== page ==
In Orbit
single-channel video, 2010
1:51

A looping sequence of internet-sourced footage of people doing “The Moonwalk” in their homes.

Dance distinguishes itself from the movement of ordinary life; it shifts movement into an alternate realm of experience. In dance the body is augmenting the experience of inscribing oneself in space, writing the body in space. Dance is excessive movement that surpasses routine actions, energy teeming over and out of the body. The body bends, jerks, flows, twitches, jumps, glides, jitters, and bounces. The movements are analogous to task oriented movement but the purpose is extracted and displaced. In this movement the “I” is continually formed and reformed from one moment to the next. In dance the “I” is becoming and shifting in relation to place.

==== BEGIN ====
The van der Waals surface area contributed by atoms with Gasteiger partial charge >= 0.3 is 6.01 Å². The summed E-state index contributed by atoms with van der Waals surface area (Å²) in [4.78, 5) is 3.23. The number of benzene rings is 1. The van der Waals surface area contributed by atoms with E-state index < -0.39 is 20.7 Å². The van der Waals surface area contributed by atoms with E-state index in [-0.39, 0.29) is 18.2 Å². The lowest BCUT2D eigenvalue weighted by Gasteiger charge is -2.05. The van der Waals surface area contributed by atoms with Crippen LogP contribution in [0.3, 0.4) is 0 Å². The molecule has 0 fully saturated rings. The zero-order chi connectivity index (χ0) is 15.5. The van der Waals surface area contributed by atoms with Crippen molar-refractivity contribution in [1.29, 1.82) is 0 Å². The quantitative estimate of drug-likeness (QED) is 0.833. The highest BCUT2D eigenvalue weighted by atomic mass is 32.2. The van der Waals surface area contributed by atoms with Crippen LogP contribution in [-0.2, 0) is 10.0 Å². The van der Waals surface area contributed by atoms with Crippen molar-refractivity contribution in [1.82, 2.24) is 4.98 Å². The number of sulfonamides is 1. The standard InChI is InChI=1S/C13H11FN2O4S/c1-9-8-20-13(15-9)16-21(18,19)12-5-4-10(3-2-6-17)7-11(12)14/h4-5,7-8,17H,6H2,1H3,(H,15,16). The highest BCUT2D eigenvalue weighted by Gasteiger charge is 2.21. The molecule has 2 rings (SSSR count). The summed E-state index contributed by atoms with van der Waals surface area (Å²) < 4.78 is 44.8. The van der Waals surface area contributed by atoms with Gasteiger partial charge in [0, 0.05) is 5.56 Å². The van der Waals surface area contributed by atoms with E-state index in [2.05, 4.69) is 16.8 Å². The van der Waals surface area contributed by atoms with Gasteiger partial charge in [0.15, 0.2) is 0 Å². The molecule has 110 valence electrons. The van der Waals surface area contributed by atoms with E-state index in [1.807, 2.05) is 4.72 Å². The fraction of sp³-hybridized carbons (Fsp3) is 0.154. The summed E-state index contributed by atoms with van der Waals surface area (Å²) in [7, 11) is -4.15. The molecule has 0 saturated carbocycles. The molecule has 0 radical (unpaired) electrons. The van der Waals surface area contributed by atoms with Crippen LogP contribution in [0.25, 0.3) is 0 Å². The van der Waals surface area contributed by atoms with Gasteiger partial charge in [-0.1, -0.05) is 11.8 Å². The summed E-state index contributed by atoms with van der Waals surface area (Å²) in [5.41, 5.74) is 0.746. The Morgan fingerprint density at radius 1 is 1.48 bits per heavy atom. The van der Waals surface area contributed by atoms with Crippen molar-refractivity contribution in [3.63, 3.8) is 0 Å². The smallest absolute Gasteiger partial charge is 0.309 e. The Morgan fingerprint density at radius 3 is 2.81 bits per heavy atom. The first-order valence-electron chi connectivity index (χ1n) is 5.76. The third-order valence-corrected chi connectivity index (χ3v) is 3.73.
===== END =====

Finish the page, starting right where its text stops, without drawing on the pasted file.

Popular or vernacular dance is a mode in which the situation or placement of the body is explored and expressed against the backdrop of the ordinary. As a form of popular culture, dance appears in media and disseminates into social arenas: clubs, parties, amongst social groups, and via the internet. And vice versa. In its propagation, vernacular dance participates in commercial economies and is embedded with the creation and definition of power relationships. It also operates as ritual or social convention, binding groups together with a common language in movement, ascribing meaning through practice. It enters the flow of everyday life. But beneath each of its particular manifestations, it formalizes the experience of having a body, emphasizing and accentuating motion in space; it is an aesthetics of motion. Dance writes the body’s existence into the landscape. It marks the passage of time. Dance turns time into space.